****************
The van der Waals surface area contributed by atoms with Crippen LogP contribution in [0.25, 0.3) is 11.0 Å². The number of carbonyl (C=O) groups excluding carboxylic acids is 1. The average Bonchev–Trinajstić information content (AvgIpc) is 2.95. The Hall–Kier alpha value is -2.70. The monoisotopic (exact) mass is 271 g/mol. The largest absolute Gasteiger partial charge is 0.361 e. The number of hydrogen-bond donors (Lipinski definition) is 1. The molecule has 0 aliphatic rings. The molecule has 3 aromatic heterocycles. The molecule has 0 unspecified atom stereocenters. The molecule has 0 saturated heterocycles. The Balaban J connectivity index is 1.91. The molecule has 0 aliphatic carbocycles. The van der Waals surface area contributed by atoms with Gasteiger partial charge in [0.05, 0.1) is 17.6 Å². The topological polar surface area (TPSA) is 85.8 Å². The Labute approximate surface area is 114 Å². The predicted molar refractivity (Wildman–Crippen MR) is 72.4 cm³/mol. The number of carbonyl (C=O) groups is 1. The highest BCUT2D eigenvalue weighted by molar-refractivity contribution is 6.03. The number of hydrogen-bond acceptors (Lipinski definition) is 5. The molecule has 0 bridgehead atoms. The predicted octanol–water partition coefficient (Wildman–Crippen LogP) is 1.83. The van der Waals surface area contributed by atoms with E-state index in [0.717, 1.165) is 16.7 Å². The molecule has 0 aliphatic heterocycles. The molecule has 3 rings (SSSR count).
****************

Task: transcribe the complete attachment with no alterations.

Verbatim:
The van der Waals surface area contributed by atoms with Crippen LogP contribution in [0.25, 0.3) is 11.0 Å². The number of carbonyl (C=O) groups excluding carboxylic acids is 1. The average Bonchev–Trinajstić information content (AvgIpc) is 2.95. The Hall–Kier alpha value is -2.70. The monoisotopic (exact) mass is 271 g/mol. The largest absolute Gasteiger partial charge is 0.361 e. The number of hydrogen-bond donors (Lipinski definition) is 1. The molecule has 0 aliphatic rings. The molecule has 3 aromatic heterocycles. The molecule has 0 unspecified atom stereocenters. The molecule has 0 saturated heterocycles. The Balaban J connectivity index is 1.91. The molecule has 0 aliphatic carbocycles. The van der Waals surface area contributed by atoms with Gasteiger partial charge in [0.05, 0.1) is 17.6 Å². The topological polar surface area (TPSA) is 85.8 Å². The Labute approximate surface area is 114 Å². The predicted molar refractivity (Wildman–Crippen MR) is 72.4 cm³/mol. The number of carbonyl (C=O) groups is 1. The highest BCUT2D eigenvalue weighted by molar-refractivity contribution is 6.03. The number of hydrogen-bond acceptors (Lipinski definition) is 5. The molecule has 0 bridgehead atoms. The predicted octanol–water partition coefficient (Wildman–Crippen LogP) is 1.83. The van der Waals surface area contributed by atoms with E-state index in [0.717, 1.165) is 16.7 Å². The molecule has 0 aliphatic heterocycles. The molecule has 3 rings (SSSR count).